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Emerg Infect Dis. 2012 Jun;18(6):939-43. doi: 10.3201/eid1806.111590.

Trichomonas vaginalis antimicrobial drug resistance in 6 US cities, STD Surveillance Network, 2009-2010.

Author information

1
Centers for Disease Control and Prevention, Atlanta, Georgia 30333, USA. rkirkcaldy@cdc.gov

Abstract

Nitroimidazoles (metronidazole and tinidazole) are the only recommended drugs for treating Trichomonas vaginalis infection, and previous samples that assessed resistance of such isolates have been limited in geographic scope. We assessed the prevalence of in vitro aerobic metronidazole and tinidazole resistance among T. vaginalis isolates from multiple geographic sites in the United States. Swab specimens were obtained from women who underwent routine pelvic examinations at sexually transmitted disease clinics in 6 US cities. Cultured T. vaginalis isolates were tested for nitroimidazole resistance (aerobic minimum lethal concentration [MLC] >50 µg/mL). Of 538 T. vaginalis isolates, 23 (4.3%) exhibited low-level in vitro metronidazole resistance (minimum lethal concentrations 50-100 µg/mL). No isolates exhibited moderate- to high-level metronidazole resistance or tinidazole resistance. Results highlight the possibility that reliance on a single class of antimicrobial drugs for treating T. vaginalis infections may heighten vulnerability to emergence of resistance. Thus, novel treatment options are needed.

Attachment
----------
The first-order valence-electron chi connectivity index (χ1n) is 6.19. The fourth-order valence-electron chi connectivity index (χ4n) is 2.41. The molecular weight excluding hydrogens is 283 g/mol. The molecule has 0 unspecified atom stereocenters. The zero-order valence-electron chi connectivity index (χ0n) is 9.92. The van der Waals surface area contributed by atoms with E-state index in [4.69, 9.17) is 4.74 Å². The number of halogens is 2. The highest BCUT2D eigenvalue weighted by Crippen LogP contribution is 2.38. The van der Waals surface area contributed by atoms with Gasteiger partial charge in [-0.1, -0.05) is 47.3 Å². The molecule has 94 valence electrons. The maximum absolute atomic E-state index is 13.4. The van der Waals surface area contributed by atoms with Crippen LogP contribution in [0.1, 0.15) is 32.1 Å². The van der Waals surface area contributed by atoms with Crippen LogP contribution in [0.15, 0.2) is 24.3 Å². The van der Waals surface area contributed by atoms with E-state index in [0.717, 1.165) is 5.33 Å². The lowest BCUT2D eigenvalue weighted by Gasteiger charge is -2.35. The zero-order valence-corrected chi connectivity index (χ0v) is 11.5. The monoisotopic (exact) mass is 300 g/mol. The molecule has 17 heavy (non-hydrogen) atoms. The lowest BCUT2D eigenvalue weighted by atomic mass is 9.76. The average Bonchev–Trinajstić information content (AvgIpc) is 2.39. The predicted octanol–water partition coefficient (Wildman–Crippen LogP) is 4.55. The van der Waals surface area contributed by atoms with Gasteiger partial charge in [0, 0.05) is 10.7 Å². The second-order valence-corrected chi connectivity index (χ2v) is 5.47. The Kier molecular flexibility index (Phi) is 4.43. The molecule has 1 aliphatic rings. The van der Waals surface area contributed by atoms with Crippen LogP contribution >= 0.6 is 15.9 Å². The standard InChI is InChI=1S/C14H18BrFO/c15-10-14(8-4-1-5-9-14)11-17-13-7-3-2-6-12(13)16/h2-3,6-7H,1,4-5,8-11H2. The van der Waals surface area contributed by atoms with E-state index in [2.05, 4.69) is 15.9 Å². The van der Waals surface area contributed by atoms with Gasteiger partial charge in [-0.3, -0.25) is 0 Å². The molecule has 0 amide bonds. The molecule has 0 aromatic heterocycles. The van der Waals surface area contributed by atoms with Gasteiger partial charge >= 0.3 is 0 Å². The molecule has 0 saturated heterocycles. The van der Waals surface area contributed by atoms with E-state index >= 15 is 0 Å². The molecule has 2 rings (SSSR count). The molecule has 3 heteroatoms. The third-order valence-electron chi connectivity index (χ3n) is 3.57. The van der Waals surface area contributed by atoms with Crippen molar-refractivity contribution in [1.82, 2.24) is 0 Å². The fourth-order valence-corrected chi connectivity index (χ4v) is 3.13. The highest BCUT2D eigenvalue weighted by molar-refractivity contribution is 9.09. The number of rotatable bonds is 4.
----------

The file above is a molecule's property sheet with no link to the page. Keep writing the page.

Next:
PMID:
22608054
PMCID:
PMC3358158
DOI:
10.3201/eid1806.111590
[Indexed for MEDLINE]
Free PMC Article

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